The revelation comes atop other irregularities that have prompted a state audit. Among other issues, The Detroit News reported this week that voting machines registered more votes than they should have in one-third of all city precincts. “I’m not happy with how Detroit handled this election at all,” said Krista Hartounian, chairwoman of the Wayne County Board of Canvassers, which certified the election.“We had been seeing improvement, but this one was different. This one was off.”

Canvassers compare poll books with printouts from voting machines to ensure the number of people who signed in to vote match the number of ballots cast.

In heavily Democratic Detroit, the numbers didn’t match in 392 of 662 precincts or 59 percent. The discrepancies emerged during a statewide presidential recount that began last week and ended Friday following a decision by the Michigan Supreme Court.Democrat Hillary Clinton overwhelmingly prevailed in Detroit and Wayne County, but Republican President-elect Donald Trump won Michigan by 10,704 votes.

Records: Too many votes in 37% of Detroits precincts

Source: Detroit News

Voting machines in more than one-third of all Detroit precincts registered more votes than they should have during last months presidential election, according to Wayne County records prepared at the request of The Detroit News.

Detailed reports from the office of Wayne County Clerk Cathy Garrett show optical scanners at 248 of the citys 662 precincts, or 37 percent, tabulated more ballots than the number of voters tallied by workers in the poll books. Voting irregularities in Detroit have spurred plans for an audit by Michigan Secretary of State Ruth Johnsons office, Elections Director Chris Thomas said Monday.

The Detroit precincts are among those that couldnt be counted during a statewide presidential recount that began last week and ended Friday following a decision by the Michigan Supreme Court. Democrat Hillary Clinton overwhelmingly prevailed in Detroit and Wayne County. But Republican President-elect Donald Trump won Michigan by 10,704 votes or 47.5 percent to 47.3 percent.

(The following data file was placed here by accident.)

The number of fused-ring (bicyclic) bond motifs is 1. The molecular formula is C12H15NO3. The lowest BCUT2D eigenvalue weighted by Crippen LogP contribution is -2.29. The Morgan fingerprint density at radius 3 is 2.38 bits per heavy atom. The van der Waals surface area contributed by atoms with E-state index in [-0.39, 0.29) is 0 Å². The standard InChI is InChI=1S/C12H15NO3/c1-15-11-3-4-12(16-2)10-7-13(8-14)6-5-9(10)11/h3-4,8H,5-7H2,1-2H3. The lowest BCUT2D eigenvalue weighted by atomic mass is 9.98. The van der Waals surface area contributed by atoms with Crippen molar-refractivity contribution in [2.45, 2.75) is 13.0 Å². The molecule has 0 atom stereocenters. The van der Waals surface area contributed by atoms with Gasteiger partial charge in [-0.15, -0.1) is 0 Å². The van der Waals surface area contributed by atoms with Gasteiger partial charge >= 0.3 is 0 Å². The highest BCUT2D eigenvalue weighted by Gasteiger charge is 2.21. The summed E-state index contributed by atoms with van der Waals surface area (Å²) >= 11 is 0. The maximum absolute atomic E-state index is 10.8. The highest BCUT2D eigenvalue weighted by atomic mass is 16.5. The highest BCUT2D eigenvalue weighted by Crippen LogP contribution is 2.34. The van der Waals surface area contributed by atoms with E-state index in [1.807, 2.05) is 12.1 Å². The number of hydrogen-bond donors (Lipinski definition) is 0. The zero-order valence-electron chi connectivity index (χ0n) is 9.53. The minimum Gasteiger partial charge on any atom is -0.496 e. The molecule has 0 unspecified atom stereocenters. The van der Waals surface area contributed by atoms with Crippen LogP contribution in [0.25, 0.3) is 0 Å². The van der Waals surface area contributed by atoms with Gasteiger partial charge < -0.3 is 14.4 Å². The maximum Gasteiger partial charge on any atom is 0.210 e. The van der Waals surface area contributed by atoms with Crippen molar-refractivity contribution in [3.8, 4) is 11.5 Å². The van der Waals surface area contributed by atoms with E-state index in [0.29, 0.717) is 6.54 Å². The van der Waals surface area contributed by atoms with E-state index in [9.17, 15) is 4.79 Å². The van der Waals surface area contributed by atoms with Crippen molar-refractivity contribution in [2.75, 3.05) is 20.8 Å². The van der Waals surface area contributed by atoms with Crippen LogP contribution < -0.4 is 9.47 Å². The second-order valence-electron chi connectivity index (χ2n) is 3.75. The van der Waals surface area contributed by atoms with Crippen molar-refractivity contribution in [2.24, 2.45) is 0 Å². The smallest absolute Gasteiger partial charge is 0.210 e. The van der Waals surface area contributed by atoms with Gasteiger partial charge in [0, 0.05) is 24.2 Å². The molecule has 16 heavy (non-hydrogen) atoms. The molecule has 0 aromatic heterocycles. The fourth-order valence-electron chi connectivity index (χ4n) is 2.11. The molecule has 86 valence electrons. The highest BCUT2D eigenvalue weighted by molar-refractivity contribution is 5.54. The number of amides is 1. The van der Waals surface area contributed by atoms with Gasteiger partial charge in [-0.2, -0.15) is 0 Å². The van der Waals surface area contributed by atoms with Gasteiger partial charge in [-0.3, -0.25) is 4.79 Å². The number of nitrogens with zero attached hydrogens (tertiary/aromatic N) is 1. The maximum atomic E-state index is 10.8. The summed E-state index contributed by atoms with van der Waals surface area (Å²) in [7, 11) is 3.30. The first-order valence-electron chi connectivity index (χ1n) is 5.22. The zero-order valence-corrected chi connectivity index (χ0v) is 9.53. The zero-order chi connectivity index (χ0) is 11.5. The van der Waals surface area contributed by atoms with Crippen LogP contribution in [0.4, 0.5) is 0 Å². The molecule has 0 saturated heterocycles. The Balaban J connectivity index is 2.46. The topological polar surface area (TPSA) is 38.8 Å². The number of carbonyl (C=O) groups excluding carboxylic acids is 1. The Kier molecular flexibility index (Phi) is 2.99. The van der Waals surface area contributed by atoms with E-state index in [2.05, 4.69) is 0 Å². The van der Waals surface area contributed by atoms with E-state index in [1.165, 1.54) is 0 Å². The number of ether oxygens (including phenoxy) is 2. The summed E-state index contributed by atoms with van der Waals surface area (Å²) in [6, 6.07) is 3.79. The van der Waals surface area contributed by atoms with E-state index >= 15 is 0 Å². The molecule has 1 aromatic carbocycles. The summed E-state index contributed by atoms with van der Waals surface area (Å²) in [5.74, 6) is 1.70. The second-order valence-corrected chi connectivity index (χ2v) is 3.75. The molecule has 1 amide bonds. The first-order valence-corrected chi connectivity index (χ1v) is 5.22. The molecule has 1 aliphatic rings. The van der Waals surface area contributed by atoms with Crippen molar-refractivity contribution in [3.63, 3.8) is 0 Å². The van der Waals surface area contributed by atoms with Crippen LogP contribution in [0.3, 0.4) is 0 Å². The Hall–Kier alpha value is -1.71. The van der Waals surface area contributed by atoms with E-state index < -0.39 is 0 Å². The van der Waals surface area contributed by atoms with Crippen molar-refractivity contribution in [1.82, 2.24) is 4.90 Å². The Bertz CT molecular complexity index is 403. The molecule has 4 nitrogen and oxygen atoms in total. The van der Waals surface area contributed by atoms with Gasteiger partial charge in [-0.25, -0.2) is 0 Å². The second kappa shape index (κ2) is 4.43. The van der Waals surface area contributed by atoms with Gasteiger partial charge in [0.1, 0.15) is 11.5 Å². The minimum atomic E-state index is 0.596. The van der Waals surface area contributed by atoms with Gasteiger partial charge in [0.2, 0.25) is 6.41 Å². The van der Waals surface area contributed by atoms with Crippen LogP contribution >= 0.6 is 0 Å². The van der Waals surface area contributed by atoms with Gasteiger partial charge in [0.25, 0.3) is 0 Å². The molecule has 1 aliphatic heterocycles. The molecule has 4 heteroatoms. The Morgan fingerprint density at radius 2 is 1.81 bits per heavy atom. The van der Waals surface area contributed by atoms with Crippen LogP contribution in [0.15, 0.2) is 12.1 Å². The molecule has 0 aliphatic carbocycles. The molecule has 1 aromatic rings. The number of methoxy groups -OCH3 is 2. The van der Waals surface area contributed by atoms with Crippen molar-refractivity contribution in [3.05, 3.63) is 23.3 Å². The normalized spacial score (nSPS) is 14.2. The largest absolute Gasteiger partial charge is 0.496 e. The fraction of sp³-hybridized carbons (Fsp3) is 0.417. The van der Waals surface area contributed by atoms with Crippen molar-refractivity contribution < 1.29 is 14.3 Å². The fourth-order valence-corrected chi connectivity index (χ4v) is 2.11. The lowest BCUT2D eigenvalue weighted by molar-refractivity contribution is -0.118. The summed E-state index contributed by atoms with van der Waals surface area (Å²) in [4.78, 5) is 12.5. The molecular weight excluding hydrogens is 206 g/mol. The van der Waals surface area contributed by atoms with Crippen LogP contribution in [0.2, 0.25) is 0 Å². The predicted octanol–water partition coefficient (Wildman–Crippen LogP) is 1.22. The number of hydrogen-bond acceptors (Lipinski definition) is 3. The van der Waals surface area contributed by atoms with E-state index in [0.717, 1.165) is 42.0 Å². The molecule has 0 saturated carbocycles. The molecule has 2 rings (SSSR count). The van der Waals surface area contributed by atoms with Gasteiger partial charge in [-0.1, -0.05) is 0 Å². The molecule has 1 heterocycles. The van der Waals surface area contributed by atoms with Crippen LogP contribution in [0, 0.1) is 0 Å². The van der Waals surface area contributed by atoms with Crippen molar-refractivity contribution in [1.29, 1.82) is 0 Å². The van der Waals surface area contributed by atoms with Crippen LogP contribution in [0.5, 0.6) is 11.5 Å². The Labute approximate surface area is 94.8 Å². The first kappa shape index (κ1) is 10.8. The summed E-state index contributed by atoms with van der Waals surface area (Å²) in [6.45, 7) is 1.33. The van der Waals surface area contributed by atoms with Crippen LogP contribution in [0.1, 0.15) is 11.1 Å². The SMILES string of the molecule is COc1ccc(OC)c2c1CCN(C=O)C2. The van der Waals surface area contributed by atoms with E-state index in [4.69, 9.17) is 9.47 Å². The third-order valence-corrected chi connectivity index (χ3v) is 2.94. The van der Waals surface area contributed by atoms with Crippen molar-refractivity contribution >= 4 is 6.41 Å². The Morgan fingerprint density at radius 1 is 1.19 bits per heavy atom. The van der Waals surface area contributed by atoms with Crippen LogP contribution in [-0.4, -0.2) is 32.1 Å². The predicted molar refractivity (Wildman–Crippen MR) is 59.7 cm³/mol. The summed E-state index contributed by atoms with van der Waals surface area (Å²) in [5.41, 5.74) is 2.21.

Overall, state records show 10.6 percent of the precincts in the 22 counties that began the retabulation process couldnt be recounted because of state law that bars recounts for unbalanced precincts or ones with broken seals. The problems were the worst in Detroit, where discrepancies meant officials couldnt recount votes in 392 precincts, or nearly 60 percent. And two-thirds of those precincts had too many votes.

Read more: http://www.detroitnews.com/story/news/politics/2016/12/12/records-many-votes-detroits-precincts/95363314/

I bet there are 730 people that feel differently

So apparently Chuck Jones would have been happier if they all went away?

There may have been a lot of BS here, but I bet the 730 people that kept their jobs are pretty damn happy about it

Report puts Detroit kids' chronic absenteeism at nearly 58%

Source: Detroit Free Press

A new report on chronic school absenteeism says half of the country's chronically absent kids are in just in 4% of school districts — including Detroit, where more than half the kids in the city's school system are chronically absent.

Detroit is one of the cities, along with Philadelphia, Baltimore, Milwaukee and Cleveland, highlighted in the report released publicly today.

Chronic absence occurs when a child misses so many days of school — whether the absences are excused, unexcused or suspensions — that it negatively impacts his or her academic achievement.

The report, created by Attendance Works and the Everyone Graduates Center at the Johns Hopkins University School of Education, said nearly 58% of students in Detroit's school system are chronically absent. The national rate is about 13%.



Read more: http://www.freep.com/story/news/education/2016/09/06/chronic-absenteeism-detroit/89784112/
Go to Page: 1